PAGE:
As we mark Mother’s Day Weekend, we celebrate and appreciate mothers and the hard and holy labor of mothering. We honor all of our different stories and emotions that rise up around mothers and motherhood. We acknowledge all of the women in our Torah who gave life to our people including Sarah, Rebecca, Rachel, Leah, Bilhah, Zilpah, Shifra, Puah, Miriam, and Ruth.
We’d also like to lift up the work of the American activist, poet and abolitionist, Julia Ward Howe, who dreamed up a day for mothers in 1870. As our country mourned those who died in the Civil War, Julia Ward Howe set out to establish a Mother’s Day for Peace. She appealed for an end to violence and for a centering of women’s leadership, proclaiming:
“Arise, then, women of this day!
Arise all women who have hearts…
From the bosom of the devastated earth a voice goes up with our own.
It says: Disarm, Disarm!
The sword of murder is not the balance of justice.
Blood does not wipe out dishonor,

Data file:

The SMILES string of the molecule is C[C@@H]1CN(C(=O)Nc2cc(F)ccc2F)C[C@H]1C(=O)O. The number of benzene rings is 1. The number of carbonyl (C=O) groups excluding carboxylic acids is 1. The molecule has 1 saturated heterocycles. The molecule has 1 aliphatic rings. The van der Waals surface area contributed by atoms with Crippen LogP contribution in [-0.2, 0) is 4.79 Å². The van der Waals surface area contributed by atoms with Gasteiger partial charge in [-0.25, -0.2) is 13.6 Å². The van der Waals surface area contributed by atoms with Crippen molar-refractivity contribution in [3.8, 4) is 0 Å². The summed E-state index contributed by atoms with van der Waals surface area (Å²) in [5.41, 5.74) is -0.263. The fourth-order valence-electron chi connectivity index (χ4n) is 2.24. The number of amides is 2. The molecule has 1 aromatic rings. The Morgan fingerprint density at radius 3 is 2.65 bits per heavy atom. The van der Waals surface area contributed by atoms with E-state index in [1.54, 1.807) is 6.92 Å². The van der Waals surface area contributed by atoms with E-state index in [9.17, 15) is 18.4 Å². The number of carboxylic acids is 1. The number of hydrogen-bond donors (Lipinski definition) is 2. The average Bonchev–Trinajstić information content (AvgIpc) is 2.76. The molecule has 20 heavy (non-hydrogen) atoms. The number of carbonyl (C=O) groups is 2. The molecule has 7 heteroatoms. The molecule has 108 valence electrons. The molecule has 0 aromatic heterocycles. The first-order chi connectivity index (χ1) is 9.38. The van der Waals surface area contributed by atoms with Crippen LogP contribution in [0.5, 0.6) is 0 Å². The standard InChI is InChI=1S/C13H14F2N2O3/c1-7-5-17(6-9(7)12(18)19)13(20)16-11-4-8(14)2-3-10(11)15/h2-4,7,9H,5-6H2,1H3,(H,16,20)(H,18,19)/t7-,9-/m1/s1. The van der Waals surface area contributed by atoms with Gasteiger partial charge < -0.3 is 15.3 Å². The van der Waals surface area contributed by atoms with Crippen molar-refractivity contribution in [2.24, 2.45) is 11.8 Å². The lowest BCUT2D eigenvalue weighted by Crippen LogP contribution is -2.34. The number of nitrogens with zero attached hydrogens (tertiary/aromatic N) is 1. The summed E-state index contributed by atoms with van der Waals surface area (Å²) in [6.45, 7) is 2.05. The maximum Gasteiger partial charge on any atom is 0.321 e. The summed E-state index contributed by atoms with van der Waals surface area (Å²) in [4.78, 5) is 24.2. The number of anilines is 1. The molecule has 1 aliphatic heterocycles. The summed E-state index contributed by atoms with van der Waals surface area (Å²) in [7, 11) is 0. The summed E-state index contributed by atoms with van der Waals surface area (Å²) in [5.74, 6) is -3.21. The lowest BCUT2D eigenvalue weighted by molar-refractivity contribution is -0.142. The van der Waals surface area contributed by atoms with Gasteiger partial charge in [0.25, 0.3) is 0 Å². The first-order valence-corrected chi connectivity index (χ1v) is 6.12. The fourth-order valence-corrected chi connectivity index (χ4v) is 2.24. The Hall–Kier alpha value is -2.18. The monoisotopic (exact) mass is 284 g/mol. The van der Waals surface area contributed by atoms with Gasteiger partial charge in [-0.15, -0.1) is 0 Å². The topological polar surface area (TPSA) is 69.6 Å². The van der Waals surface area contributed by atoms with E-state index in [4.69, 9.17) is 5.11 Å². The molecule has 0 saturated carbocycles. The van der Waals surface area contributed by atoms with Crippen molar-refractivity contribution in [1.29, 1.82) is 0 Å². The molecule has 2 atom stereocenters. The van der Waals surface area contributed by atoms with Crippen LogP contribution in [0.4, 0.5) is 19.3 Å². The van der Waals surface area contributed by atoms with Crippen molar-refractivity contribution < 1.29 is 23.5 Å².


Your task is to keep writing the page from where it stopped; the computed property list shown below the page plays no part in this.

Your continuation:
nor violence vindicate possession.
As men have often forsaken the plough and the anvil
at the summons of war,
let women now leave all that may be left of home
for a great and earnest day of council.
Let them meet first, as women, to bewail and commemorate the dead.
Let them then solemnly take council with each other as to the means
whereby the great human family can live in peace,
each bearing after his own kind the sacred impress, not of Caesar,
but of God.”
As we celebrate Shabbat, Julia Ward Howe’s, “Mother’s Day Proclamation for Peace” will sit with our prayers for our human family to live in lasting peace, unafraid. This week, we have woken up to news of rocket attacks in Israel and yet more mass shootings in our country. We cry for the unyielding cycles of violence. We pray for the vision and courage to become unstuck, to find new ways, and to see different days.
Our Torah portion this week, Behar-Bechukkotai, includes the laws of the shemitah/sabbatical and Jubilee years, radical visions for a world that is just and free. In Leviticus 25:10, we find the verse:
וּקְרָאתֶם דְּרוֹר בָּאָרֶץ לְכׇל־יֹשְׁבֶיהָ
“Proclaim release throughout the land for all its inhabitants.”
May this be the year.
May we know release,
as together, we give birth to an era of peace.
In the meantime, may it be a life-giving Shabbat for us all.